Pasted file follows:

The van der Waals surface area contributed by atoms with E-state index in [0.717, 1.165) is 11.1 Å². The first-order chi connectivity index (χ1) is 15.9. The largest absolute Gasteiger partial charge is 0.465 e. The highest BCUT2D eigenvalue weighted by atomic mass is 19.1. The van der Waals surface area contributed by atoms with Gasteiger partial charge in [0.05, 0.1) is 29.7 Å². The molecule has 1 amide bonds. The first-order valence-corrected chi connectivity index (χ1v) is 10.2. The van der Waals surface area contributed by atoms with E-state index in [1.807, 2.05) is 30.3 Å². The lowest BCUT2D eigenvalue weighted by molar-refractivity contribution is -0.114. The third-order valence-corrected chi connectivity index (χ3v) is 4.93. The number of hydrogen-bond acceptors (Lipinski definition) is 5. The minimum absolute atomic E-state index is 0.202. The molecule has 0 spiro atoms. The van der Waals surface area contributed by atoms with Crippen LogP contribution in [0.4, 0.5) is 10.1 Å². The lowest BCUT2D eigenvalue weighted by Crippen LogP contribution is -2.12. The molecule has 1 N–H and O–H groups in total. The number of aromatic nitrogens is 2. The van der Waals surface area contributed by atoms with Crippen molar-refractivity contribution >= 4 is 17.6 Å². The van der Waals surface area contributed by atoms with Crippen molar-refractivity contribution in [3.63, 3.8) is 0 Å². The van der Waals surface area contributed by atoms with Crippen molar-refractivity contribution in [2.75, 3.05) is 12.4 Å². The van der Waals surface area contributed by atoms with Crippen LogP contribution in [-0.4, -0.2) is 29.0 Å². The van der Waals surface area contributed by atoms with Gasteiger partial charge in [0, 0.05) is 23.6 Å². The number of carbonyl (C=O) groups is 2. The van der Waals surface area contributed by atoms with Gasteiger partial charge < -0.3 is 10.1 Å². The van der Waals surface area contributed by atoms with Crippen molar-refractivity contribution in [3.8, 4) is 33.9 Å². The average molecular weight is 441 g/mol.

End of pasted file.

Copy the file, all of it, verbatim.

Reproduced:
The van der Waals surface area contributed by atoms with E-state index in [0.717, 1.165) is 11.1 Å². The first-order chi connectivity index (χ1) is 15.9. The largest absolute Gasteiger partial charge is 0.465 e. The highest BCUT2D eigenvalue weighted by atomic mass is 19.1. The van der Waals surface area contributed by atoms with Gasteiger partial charge in [0.05, 0.1) is 29.7 Å². The molecule has 1 amide bonds. The first-order valence-corrected chi connectivity index (χ1v) is 10.2. The van der Waals surface area contributed by atoms with E-state index in [1.807, 2.05) is 30.3 Å². The lowest BCUT2D eigenvalue weighted by molar-refractivity contribution is -0.114. The third-order valence-corrected chi connectivity index (χ3v) is 4.93. The number of hydrogen-bond acceptors (Lipinski definition) is 5. The minimum absolute atomic E-state index is 0.202. The molecule has 0 spiro atoms. The van der Waals surface area contributed by atoms with Crippen LogP contribution in [0.4, 0.5) is 10.1 Å². The lowest BCUT2D eigenvalue weighted by Crippen LogP contribution is -2.12. The molecule has 1 N–H and O–H groups in total. The number of aromatic nitrogens is 2. The van der Waals surface area contributed by atoms with Crippen molar-refractivity contribution >= 4 is 17.6 Å². The van der Waals surface area contributed by atoms with Crippen molar-refractivity contribution in [3.63, 3.8) is 0 Å². The van der Waals surface area contributed by atoms with Crippen molar-refractivity contribution in [2.75, 3.05) is 12.4 Å². The van der Waals surface area contributed by atoms with Crippen LogP contribution in [-0.4, -0.2) is 29.0 Å². The van der Waals surface area contributed by atoms with Gasteiger partial charge in [0, 0.05) is 23.6 Å². The number of carbonyl (C=O) groups is 2. The van der Waals surface area contributed by atoms with Gasteiger partial charge < -0.3 is 10.1 Å². The van der Waals surface area contributed by atoms with Crippen molar-refractivity contribution in [3.8, 4) is 33.9 Å². The average molecular weight is 441 g/mol.